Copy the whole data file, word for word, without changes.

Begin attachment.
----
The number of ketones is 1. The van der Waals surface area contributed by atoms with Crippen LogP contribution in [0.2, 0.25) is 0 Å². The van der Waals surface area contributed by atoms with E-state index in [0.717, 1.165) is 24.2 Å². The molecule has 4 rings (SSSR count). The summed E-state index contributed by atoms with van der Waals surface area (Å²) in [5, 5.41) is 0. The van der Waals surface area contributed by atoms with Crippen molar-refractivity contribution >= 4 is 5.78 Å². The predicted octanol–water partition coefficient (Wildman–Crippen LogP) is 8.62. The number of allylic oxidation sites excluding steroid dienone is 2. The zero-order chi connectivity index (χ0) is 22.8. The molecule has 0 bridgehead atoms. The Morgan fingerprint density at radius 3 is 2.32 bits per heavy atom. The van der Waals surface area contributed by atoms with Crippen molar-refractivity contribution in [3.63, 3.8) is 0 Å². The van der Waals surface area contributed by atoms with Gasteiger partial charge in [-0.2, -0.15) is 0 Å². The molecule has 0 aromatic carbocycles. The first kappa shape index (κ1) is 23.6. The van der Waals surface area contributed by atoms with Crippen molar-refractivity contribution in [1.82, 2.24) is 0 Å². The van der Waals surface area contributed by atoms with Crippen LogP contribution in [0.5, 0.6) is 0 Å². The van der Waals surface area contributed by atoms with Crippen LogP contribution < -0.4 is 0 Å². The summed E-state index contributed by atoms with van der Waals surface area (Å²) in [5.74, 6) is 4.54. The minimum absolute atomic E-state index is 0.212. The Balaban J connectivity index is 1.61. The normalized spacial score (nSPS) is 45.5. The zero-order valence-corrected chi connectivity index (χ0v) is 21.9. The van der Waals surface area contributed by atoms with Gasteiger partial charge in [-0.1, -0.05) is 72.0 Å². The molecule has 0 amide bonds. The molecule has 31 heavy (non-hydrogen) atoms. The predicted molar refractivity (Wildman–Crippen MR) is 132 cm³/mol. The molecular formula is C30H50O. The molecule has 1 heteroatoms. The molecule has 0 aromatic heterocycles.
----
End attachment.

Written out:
The number of ketones is 1. The van der Waals surface area contributed by atoms with Crippen LogP contribution in [0.2, 0.25) is 0 Å². The van der Waals surface area contributed by atoms with E-state index in [0.717, 1.165) is 24.2 Å². The molecule has 4 rings (SSSR count). The summed E-state index contributed by atoms with van der Waals surface area (Å²) in [5, 5.41) is 0. The van der Waals surface area contributed by atoms with Crippen molar-refractivity contribution >= 4 is 5.78 Å². The predicted octanol–water partition coefficient (Wildman–Crippen LogP) is 8.62. The number of allylic oxidation sites excluding steroid dienone is 2. The zero-order chi connectivity index (χ0) is 22.8. The molecule has 0 bridgehead atoms. The Morgan fingerprint density at radius 3 is 2.32 bits per heavy atom. The van der Waals surface area contributed by atoms with Crippen molar-refractivity contribution in [3.63, 3.8) is 0 Å². The van der Waals surface area contributed by atoms with Gasteiger partial charge in [-0.2, -0.15) is 0 Å². The molecule has 0 aromatic carbocycles. The first kappa shape index (κ1) is 23.6. The van der Waals surface area contributed by atoms with Crippen molar-refractivity contribution in [1.82, 2.24) is 0 Å². The van der Waals surface area contributed by atoms with Crippen LogP contribution in [0.5, 0.6) is 0 Å². The van der Waals surface area contributed by atoms with Crippen LogP contribution < -0.4 is 0 Å². The summed E-state index contributed by atoms with van der Waals surface area (Å²) in [5.74, 6) is 4.54. The minimum absolute atomic E-state index is 0.212. The Balaban J connectivity index is 1.61. The normalized spacial score (nSPS) is 45.5. The zero-order valence-corrected chi connectivity index (χ0v) is 21.9. The van der Waals surface area contributed by atoms with Gasteiger partial charge in [-0.1, -0.05) is 72.0 Å². The molecule has 0 amide bonds. The molecule has 31 heavy (non-hydrogen) atoms. The predicted molar refractivity (Wildman–Crippen MR) is 132 cm³/mol. The molecular formula is C30H50O. The molecule has 1 heteroatoms. The molecule has 0 aromatic heterocycles.